Tony Alexander on NZ market upturn

Agents report on the conditions of the property market in their area

Tony Alexander on NZ market upturn

A new Tony Alexander Real Estate survey shows the market upturn is strengthening, with this month showing an increase in people showing up at auctions and a lift in the number of potential vendors seeking property appraisals, but with fewer investors in the market.

The survey, which collects the views of licensed real estate agents all over New Zealand on how they are seeing conditions in the residential property market in their areas, showed a net 35% of the 489 respondents reporting that more people are showing up at auctions, which was the strongest result since February 2021, just before investor tax rules changed and LVRs returned.

More people were also attending open homes, according to a record net 65% of agents, particularly in Wellington. Home viewing has surged over the past four months as more become aware of house prices bottoming out.

But while the proportion of agents noticing prices rising in their location was trending up, now positive at 24%, this was nowhere near the survey record of 80% during the pandemic frenzy, Alexander (pictured above) said.

More real estate agents said FOMO (fear of missing out) was in play for buyers in September, now at a 21-month high of 40%, from 34% last month and just 9% three months ago. But since the figure was near the measure’s average reading of 39%, Alexander said “no way can one claim that the market is once again in a frenzied state, but the direction of change for this measure as for all others in this survey is clear.”

This month, a record net 66% of agents reported seeing more first-home buyers in the market. In comparison, a net 36% were seeing fewer young buyers active in the market just over a year ago.

“The driving force behind the upturn in the residential real estate market since early this year has been young buyers taking advantage of lower prices, higher saved up deposits, higher wages, good job security, more listings, and a recent easing in lending conditions,” Alexander said.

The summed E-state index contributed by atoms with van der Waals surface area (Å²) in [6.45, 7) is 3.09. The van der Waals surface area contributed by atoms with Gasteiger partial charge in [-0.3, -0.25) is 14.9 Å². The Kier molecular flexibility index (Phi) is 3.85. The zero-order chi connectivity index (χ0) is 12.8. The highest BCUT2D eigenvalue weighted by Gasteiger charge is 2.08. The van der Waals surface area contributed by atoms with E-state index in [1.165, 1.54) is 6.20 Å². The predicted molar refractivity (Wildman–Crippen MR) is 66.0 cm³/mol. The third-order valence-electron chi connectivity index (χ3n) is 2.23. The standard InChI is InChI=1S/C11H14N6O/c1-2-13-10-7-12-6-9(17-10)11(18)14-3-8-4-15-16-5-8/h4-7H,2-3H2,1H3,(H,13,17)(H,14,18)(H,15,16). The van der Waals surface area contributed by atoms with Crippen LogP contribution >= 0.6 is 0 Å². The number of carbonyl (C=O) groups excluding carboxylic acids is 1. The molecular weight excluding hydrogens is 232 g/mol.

In the case of investors, they continue to stand back from the market as they have been doing since the tax changes of March 2021, Alexander noted. However, he also noted that investors were now back “near the yellow line,” with this month’s survey showing that there were as many agents reporting they were seeing more investors as those reporting that they were seeing fewer.

“This month’s survey was undertaken after political opinion polls had shifted to showing more support for National+ than Labour+, but before National unveiled their tax policy,” Alexander said.

“Part of that policy involves the progressive return to investors of the ability to deduct interest expenses from gross rental incomes. Given the stark withdrawal of investors from the market from the last week of March 2021 when the removal of interest deductibility was announced, we have to anticipate progressive reversal of the change to bring investors back into the market. But this will happen over an extended period of time and be mitigated in the coming year by still high interest rates – or not at all if Labour continue to hold the reins of power after October 14.”

Meanwhile, a net 17% of agents reported reduced offshore interest – this following more than two-and-a-half years of very few offshore enquiries, which was understandable considering the ban in place since 2018 for all but Australians and Singaporeans. Alexander said it will be interesting to see how this will change after the National announced its policy of allowing taxed purchases by foreigners of properties sold for over $2 million.

This month’s survey showed a relatively high net 48% of agents reporting more requests coming forward for appraisals of properties.

“This speaks of potentially more listings coming forward as we go through spring into summer and data from have already shown a near 15% lift in seasonally adjusted fresh listings through August,” Alexander said.

When asked what the main concerns of buyers were, the top responses remained rising interest rates followed by difficulties in getting finance. In third place was worries about a shortage of listings.

In terms of the factors motivating investors to buy, 33% of agents said nothing was motivating buyers, while 42% said those buying were motivated by hopes of finding a bargain. Twenty per cent (20%), meanwhile, said they were motivated by hopes that prices will increase, The Tony Alexander Real Estate Survey showed.

For more information, including graphs, read the Tony Alexander Real Estate Survey.

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